A backward-bending labor supply curve without an income effect
AbstractThis paper proposes an explanation of the backward-bending labor supply curve that is not based on the premise that the income effect dominates the substitution effect. Unlike the classical labor supply theory that treats working hours and work effort as being synonymous, this paper treats them as distinct variables in an efficiency wage model. A wage rate increase is shown to give rise to two direct substitution effects that motivate the worker to provide more effort and hours. When a greater effort exerts a cross substitution effect that reduces hours, the hour supply curve may bend backward in the absence of an income effect. Copyright 2003, Oxford University Press.
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Bibliographic InfoArticle provided by Oxford University Press in its journal Oxford Economic Papers.
Volume (Year): 55 (2003)
Issue (Month): 2 (April)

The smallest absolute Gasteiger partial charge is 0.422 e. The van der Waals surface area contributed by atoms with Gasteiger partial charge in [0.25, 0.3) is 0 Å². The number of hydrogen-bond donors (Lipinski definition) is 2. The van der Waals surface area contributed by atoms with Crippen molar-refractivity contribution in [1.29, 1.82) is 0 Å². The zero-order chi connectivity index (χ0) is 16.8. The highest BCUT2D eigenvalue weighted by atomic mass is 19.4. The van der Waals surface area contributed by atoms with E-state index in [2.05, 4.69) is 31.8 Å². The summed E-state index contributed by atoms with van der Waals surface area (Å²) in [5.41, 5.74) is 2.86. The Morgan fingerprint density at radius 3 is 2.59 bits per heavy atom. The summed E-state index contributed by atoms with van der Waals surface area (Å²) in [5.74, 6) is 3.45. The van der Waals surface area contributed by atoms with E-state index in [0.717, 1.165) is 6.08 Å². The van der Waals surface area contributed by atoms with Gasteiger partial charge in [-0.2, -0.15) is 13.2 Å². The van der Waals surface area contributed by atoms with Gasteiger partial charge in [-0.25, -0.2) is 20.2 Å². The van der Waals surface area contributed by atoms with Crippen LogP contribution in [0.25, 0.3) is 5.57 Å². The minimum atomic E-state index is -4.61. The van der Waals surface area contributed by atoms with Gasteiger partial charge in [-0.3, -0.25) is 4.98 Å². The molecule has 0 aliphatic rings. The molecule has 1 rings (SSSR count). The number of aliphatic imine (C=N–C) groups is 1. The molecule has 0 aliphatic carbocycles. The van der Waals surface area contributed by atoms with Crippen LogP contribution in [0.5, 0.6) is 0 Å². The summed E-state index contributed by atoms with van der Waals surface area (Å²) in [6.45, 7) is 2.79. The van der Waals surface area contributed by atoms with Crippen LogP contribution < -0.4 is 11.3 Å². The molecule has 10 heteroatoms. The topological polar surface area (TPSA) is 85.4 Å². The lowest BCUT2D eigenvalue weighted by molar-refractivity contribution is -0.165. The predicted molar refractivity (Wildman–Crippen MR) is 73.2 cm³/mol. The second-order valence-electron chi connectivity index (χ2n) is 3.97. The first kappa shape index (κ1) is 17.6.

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- Karanassou, Marika & Sala, Hector & Snower, Dennis J., 2007.
"The Evolution of Inflation and Unemployment: Explaining the Roaring Nineties,"
IZA Discussion Papers
2900, Institute for the Study of Labor (IZA).
- Marika Karanassou & Hector Sala & Dennis J. Snower, 2008. "The Evolution Of Inflation And Unemployment: Explaining The Roaring Nineties," Australian Economic Papers, Wiley Blackwell, vol. 47(4), pages 334-354, December.
- Marika Karanassou & Hector Sala & Dennis J. Snower, 2007. "The Evolution of Inflation and Unemployment: Explaining the Roaring Nineties," Working Papers 604, Queen Mary, University of London, School of Economics and Finance.
- Marika Karanassou & Hector Sala & Dennis J. Snower, 2007. "The Evolution of Inflation and Unemployment: Explaining the Roaring Nineties," Kiel Working Papers 1350, Kiel Institute for the World Economy.
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